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Last month, two of our researchers wrote about their experience participating in a panel about hip-hop music:
"How do you get the stuff?" If only such a simple question had a simple answer.
On a crisp spring morning last weekend, NMAAHC curator Dwandalyn R., researcher Kevin S. and I addressed this issue and many others during a roundtable discussion for the Experience Music Pop Conference at NYU. Held jointly with the International Association for the Study of Popular Music, the conference welcomed students, scholars, writers, performers, and fellow museum nerds from around the world. This was a perfect platform for us to bring in special guest – and one of my most favorite people – Chuck D.
Last year Chuck D. quietly became a founding donor to the NMAAHC collections when he donated a complete S1W uniform that he wore on stage during Public Enemy performances (yes, with a plastic uzi!), one of his personal Gemini turntables, clothing, banners, posters, and other materials related to Public Enemy. Chuck’s generous donations will help NMAAHC tell stories about Public Enemy, hip-hop, and the many ways music intersects with political, cultural, and social movements. As Chuck said during our discussion, "When you teach people about black music, which is American music, you teach them American history."
This is one of our big goals for the music exhibition – to simultaneously tell the history of black music in America and the history of America through black music. The history of hip-hop, for example, is rich with stories of music that helped to create awareness and social/political change. One of the most memorable and significant collaborations between a filmmaker and hip-hop group was Spike’s 1989 film Do The Right Thing. So it was amazing when, just as our panel discussion began, Spike Lee joined the audience. Public Enemy’s single "Fight the Power" was created at Spike’s request, and has since become one of the most recognizable songs of all time. “Fight the Power” is also a masterpiece of samples and loops, combined with Chuck’s powerful lyrics and delivery. One thing that Chuck said rings true when thinking about Do the Right Thing: “Music echoes the voice of the community.” Chuck and Public Enemy went from writing and creating based on what they heard in their communities to becoming the sounds of the community.
Chuck also said that a museum should be "a motor, not a mortuary," and that working with the Smithsonian is “a chance to keep hip-hop breathing and living.” We hope that all music will seem very much alive in the museum, and this is where the objects are essential. We use them to tell stories, to represent the individuals or groups they are associated with, and to help our visitors relate not just to the past, but to the present as well. We are building a collection of objects that will hopefully help us reach every single person who visits the music exhibition. We collect from artists and performers, collectors and music lovers alike. Chuck’s donations, along with so many others, help us get one step closer to achieving our goals for the music exhibition and the museum. After all, we can’t do it without the stuff.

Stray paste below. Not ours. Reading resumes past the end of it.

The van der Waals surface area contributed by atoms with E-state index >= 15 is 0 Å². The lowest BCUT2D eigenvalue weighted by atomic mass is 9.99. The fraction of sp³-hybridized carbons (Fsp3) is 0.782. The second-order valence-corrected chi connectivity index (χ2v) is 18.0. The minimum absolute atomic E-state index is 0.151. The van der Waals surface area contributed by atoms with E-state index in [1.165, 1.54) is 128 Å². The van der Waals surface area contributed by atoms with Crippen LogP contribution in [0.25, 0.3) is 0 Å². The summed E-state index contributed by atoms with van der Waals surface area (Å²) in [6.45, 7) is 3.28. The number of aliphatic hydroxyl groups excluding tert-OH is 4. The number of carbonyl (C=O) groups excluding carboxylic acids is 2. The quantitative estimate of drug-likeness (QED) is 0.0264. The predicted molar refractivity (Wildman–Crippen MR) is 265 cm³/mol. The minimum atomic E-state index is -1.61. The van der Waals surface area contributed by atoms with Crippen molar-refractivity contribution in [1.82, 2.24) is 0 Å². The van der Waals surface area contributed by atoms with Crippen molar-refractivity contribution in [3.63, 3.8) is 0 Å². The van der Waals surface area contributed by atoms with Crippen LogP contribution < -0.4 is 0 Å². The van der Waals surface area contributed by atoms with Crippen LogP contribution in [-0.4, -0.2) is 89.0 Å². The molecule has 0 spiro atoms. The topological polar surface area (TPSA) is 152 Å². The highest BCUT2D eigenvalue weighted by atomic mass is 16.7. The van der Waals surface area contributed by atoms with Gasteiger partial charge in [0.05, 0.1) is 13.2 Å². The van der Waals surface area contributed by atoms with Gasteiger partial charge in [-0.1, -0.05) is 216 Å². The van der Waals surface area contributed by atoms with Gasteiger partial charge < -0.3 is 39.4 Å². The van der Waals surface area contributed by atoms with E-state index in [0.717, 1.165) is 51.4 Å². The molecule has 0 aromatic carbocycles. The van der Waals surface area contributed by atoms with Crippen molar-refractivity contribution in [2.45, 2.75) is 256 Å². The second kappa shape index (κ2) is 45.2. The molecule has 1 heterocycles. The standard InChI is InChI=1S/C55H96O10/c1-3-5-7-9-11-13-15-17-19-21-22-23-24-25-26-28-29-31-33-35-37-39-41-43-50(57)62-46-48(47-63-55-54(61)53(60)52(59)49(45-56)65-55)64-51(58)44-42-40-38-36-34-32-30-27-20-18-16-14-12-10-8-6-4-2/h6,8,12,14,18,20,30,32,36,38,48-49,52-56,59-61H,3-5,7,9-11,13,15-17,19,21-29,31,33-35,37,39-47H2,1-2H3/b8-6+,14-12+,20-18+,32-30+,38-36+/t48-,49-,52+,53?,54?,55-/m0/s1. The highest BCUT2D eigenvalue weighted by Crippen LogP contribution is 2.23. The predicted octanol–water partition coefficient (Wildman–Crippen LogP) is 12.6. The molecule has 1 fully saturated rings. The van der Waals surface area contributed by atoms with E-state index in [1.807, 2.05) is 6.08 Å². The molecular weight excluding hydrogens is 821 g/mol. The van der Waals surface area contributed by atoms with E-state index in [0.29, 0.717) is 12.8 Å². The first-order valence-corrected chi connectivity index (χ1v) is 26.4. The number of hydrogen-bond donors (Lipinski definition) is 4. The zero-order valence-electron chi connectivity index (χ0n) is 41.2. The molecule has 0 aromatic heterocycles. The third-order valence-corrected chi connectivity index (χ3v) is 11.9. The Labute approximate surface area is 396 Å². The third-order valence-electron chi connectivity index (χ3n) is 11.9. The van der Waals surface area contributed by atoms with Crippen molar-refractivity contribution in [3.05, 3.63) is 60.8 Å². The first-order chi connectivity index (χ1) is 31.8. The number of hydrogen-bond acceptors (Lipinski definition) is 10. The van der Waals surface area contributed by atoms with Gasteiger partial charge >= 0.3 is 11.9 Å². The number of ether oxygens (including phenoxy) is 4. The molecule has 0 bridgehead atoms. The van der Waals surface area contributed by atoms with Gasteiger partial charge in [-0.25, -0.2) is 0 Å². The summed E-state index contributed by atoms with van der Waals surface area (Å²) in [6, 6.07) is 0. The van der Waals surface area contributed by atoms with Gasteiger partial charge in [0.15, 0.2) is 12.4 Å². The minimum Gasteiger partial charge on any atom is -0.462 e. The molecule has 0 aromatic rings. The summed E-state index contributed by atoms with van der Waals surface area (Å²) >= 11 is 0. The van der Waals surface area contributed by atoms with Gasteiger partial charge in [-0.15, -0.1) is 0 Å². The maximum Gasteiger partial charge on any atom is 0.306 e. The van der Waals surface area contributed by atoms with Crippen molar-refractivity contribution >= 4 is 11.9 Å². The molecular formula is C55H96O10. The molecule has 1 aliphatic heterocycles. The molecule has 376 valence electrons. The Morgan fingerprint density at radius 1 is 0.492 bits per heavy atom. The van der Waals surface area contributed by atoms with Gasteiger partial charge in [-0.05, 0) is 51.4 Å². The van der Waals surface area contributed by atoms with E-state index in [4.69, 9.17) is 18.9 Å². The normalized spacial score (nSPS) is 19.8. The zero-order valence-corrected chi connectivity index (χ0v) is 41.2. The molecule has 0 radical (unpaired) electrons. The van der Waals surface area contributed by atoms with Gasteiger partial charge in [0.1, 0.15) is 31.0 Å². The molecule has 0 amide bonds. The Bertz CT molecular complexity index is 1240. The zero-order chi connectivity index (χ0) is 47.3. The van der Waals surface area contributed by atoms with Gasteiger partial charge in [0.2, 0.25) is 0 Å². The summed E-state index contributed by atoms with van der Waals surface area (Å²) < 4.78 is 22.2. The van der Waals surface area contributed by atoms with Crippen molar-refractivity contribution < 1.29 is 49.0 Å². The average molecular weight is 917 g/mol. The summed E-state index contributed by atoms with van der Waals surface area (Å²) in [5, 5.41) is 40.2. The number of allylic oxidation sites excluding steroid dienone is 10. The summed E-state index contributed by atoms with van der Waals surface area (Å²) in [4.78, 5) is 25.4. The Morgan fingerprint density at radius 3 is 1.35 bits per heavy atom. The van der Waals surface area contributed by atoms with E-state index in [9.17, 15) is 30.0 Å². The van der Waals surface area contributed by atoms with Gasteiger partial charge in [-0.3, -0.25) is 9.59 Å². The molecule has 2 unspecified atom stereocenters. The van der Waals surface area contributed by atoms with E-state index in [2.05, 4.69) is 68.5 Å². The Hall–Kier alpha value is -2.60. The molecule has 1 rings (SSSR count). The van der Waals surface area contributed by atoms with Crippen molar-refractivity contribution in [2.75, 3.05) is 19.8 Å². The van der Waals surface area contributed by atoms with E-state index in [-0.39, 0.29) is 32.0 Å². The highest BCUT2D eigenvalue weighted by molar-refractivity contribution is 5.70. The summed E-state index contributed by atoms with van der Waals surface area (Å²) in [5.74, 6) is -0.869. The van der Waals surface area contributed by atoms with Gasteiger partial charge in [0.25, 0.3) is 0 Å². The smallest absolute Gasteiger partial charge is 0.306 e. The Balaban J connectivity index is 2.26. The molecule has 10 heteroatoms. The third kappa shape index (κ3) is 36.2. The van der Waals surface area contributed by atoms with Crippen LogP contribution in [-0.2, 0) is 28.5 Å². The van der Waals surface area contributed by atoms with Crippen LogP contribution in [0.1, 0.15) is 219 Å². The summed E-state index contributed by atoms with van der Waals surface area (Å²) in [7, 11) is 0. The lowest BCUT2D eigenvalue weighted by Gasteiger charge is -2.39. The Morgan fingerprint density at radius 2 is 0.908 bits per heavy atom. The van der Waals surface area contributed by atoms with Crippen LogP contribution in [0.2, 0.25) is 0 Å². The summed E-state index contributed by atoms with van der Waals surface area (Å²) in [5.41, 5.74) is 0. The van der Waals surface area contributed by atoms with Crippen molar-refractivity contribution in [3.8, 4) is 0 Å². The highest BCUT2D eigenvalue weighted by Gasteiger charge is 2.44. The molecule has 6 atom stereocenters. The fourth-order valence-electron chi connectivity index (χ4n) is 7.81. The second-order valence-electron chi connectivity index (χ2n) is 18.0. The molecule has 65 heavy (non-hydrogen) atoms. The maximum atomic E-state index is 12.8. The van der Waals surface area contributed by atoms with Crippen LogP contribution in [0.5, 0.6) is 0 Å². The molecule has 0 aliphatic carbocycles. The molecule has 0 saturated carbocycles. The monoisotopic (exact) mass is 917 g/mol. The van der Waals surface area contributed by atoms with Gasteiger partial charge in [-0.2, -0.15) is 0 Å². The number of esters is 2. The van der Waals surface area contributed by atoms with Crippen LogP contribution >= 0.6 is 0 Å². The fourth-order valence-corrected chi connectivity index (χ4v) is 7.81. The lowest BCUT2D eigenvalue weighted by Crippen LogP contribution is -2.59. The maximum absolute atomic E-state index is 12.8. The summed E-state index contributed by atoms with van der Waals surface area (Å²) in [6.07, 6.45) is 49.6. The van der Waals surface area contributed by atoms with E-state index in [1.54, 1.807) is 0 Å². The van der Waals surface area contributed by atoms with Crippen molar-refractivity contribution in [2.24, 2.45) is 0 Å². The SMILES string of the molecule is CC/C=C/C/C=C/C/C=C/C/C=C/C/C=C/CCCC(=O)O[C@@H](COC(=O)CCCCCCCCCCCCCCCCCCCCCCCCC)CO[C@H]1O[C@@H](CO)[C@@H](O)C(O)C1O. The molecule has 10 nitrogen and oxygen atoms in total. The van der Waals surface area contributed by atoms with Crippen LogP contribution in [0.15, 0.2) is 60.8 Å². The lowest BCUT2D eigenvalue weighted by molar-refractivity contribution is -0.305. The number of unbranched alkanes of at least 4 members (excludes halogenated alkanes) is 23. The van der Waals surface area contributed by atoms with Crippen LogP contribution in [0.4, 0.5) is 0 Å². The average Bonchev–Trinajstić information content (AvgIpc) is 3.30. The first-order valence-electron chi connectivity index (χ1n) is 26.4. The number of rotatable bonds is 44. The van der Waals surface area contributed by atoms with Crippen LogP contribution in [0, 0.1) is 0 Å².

When asked about the importance of donating objects and working with the NMAAHC on a variety of projects, Chuck D, founder of the seminal hip hop group Public Enemy, emphasized that, "museums should be motors for culture and history, not mortuaries."
Chuck D. served as a co-panelist with the Musical Crossroads team this past weekend at the 2012 EMP Pop Conference in New York City and sounded off on a number of topics ranging from his experience in the music industry, race, politics and the current state of African American music. He also stressed the need for keeping culture and history alive, relevant and ultimately, accessible. Not to be outdone, audience member Spike Lee was up front and center, chiming in and keeping the participants on their toes and the conversation lively, while reminding the panelists of their responsibility to keep the community involved in the museum's multiple pursuits.
Jointly held with IASPM-US and presented by NYU’s Clive Davis Institute of Recorded Music, this year’s conference focused on the “sounds of the city” and featured a variety of participants ranging from scholars, journalists, musicians and industry-insiders who spoke about the often complex and ultimately crucial ways that region and place play in determining the aesthetic and cultural impact of African American music production.
In a roundtable discussion entitled, "Musical Crossroads: Framing the Story of African American Music in a National Museum," Chuck D and the Musical crossroads team spoke about mission of the museum and highlighted some of its musical acquisitions, including the P-Funk Mothership. They also discussed the band’s connection to Washington, D.C., the St. Louis roots of Chuck Berry via his Cadillac El Dorado, and the Detroit-based sacred steel guitar work of Felton Williams. Museum staff showed how these objects will provide an avenue into larger discussions about place and cultural identities within the museum and the Musical Crossroads exhibition.
The roundtable also served as an opportunity for panelists and session participants to explore the ways that regionalization and urbanization play out in African American music history and how it can be explored in a national museum.